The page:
• In particular, to be compliant with the GDPR, schools would need to have reviewed their privacy notices for staff and pupils to ensure that they make clear the basis on which data is being collected and stored.

  • A key principle of the GDPR is that the purpose of collecting data must be set out clearly. A school that does not have in place a clear explanation of the limits on the use of the data it stores is potentially in breach of the GDPR. It is also in breach of the GDPR if it uses the recording for a purpose that it has not disclosed to all those covered by the data.

  • Schools that insist on recording sessions would need to make clear how long the recordings would be retained, why they are being kept for this length of time, and what will happen to the data once this period has expired.

  • The GDPR sets out further obligations on data controllers on the security of the data to ensure the confidentiality of those subject to it and how they are able to access and review data that is relevant to them. This is particularly important in relation to arrangements to address unauthorised data capture, such as a pupil recording a live streamed session, and how this will be prevented. The NASUWT’s expectation is that where arrangements are not in place to prevent such capture, live streaming, recorded or otherwise, should not be used.

  • In all circumstances where live streaming is used, including where sessions are not recorded, schools have to ensure that the platforms being used are data secure. Such platforms should only be accessible by those permitted by their employer or school to access personal data being transmitted through the platform, including images.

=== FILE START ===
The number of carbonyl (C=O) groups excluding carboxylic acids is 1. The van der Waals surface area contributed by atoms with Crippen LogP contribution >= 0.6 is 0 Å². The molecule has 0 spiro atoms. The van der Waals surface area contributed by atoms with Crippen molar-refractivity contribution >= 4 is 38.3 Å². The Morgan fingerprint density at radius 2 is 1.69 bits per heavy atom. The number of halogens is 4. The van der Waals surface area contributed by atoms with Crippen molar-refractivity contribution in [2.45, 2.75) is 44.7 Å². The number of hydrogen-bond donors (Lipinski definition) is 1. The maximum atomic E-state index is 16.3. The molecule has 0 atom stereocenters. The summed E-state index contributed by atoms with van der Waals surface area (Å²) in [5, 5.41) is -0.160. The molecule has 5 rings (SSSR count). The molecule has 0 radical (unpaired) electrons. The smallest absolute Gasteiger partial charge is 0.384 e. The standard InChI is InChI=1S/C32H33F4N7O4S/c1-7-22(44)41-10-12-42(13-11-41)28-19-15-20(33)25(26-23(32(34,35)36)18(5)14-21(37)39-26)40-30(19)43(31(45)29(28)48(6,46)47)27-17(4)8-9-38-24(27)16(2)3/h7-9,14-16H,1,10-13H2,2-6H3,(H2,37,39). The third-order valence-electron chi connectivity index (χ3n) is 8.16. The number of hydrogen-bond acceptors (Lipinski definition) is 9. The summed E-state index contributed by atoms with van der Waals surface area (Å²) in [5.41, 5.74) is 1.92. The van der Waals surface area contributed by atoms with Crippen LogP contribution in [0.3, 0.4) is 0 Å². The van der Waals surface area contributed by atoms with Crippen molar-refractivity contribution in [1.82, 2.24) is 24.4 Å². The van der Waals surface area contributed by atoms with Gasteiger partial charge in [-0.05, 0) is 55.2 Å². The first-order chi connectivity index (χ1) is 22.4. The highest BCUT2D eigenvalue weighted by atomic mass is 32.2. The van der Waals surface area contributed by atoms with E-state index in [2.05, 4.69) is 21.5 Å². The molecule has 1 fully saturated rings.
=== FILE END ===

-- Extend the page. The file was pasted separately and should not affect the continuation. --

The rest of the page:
• Where the option is available, the NASUWT recommends that members should not choose to record sessions, even if they have the permission of their employer, given the significant data protection obligations that can arise. Members who choose to capture data generated through live streamed sessions may face significant difficulties if this data is not controlled in a way that is compliant with the relevant legislation and regulations (which are complex) or with their employers’ data protection policies.

  • In any event, it is unacceptable for schools to insist that live streamed sessions are recorded and/or to direct members to record sessions. Members should resist this and urgently contact the NASUWT for further advice if the matter cannot be resolved through discussion with their school.

Dealing with data protection and privacy concerns

By adhering to the NASUWT’s checklist, schools and their staff will be able to minimise the risks of breaches of data protection and other related legal obligations. However, where it becomes apparent that practice in a school raises data protection or privacy concerns, members should in the first instance seek to resolve the issue through discussion with their school or employer using the information here and in the NASUWT’s general advice on remote learning.

If it is not possible to resolve the issue in this way, members should contact the NASUWT for further information and support. Where necessary, the Union will challenge schools and employers who impose live streaming practices that do not meet the requirements set out in the checklist.